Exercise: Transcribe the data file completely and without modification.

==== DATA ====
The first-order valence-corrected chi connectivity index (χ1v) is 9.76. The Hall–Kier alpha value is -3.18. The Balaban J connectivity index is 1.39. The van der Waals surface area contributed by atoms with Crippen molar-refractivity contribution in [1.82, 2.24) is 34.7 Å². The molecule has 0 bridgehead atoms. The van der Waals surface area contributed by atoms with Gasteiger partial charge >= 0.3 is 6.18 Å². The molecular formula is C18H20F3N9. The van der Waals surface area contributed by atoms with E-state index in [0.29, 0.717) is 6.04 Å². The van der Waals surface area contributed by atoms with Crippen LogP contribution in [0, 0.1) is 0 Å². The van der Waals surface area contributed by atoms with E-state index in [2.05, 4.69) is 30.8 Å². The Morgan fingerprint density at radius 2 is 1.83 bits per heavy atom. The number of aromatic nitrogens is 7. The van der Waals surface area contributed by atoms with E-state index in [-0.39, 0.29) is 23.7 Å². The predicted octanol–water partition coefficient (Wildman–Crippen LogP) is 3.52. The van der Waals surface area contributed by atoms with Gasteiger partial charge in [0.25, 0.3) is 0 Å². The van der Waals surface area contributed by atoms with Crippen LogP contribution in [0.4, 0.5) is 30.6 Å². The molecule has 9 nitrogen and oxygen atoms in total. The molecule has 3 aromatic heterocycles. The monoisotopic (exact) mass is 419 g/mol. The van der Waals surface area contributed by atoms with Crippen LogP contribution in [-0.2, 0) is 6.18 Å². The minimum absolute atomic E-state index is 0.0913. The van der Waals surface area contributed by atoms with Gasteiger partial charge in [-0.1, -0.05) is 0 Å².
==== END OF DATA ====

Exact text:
The first-order valence-corrected chi connectivity index (χ1v) is 9.76. The Hall–Kier alpha value is -3.18. The Balaban J connectivity index is 1.39. The van der Waals surface area contributed by atoms with Crippen molar-refractivity contribution in [1.82, 2.24) is 34.7 Å². The molecule has 0 bridgehead atoms. The van der Waals surface area contributed by atoms with Gasteiger partial charge >= 0.3 is 6.18 Å². The molecular formula is C18H20F3N9. The van der Waals surface area contributed by atoms with E-state index in [0.29, 0.717) is 6.04 Å². The van der Waals surface area contributed by atoms with Crippen LogP contribution in [0, 0.1) is 0 Å². The van der Waals surface area contributed by atoms with E-state index in [2.05, 4.69) is 30.8 Å². The Morgan fingerprint density at radius 2 is 1.83 bits per heavy atom. The number of aromatic nitrogens is 7. The van der Waals surface area contributed by atoms with E-state index in [-0.39, 0.29) is 23.7 Å². The predicted octanol–water partition coefficient (Wildman–Crippen LogP) is 3.52. The van der Waals surface area contributed by atoms with Gasteiger partial charge in [0.25, 0.3) is 0 Å². The van der Waals surface area contributed by atoms with Crippen LogP contribution in [0.4, 0.5) is 30.6 Å². The molecule has 9 nitrogen and oxygen atoms in total. The molecule has 3 aromatic heterocycles. The monoisotopic (exact) mass is 419 g/mol. The van der Waals surface area contributed by atoms with Crippen LogP contribution in [-0.2, 0) is 6.18 Å². The minimum absolute atomic E-state index is 0.0913. The van der Waals surface area contributed by atoms with Gasteiger partial charge in [-0.1, -0.05) is 0 Å².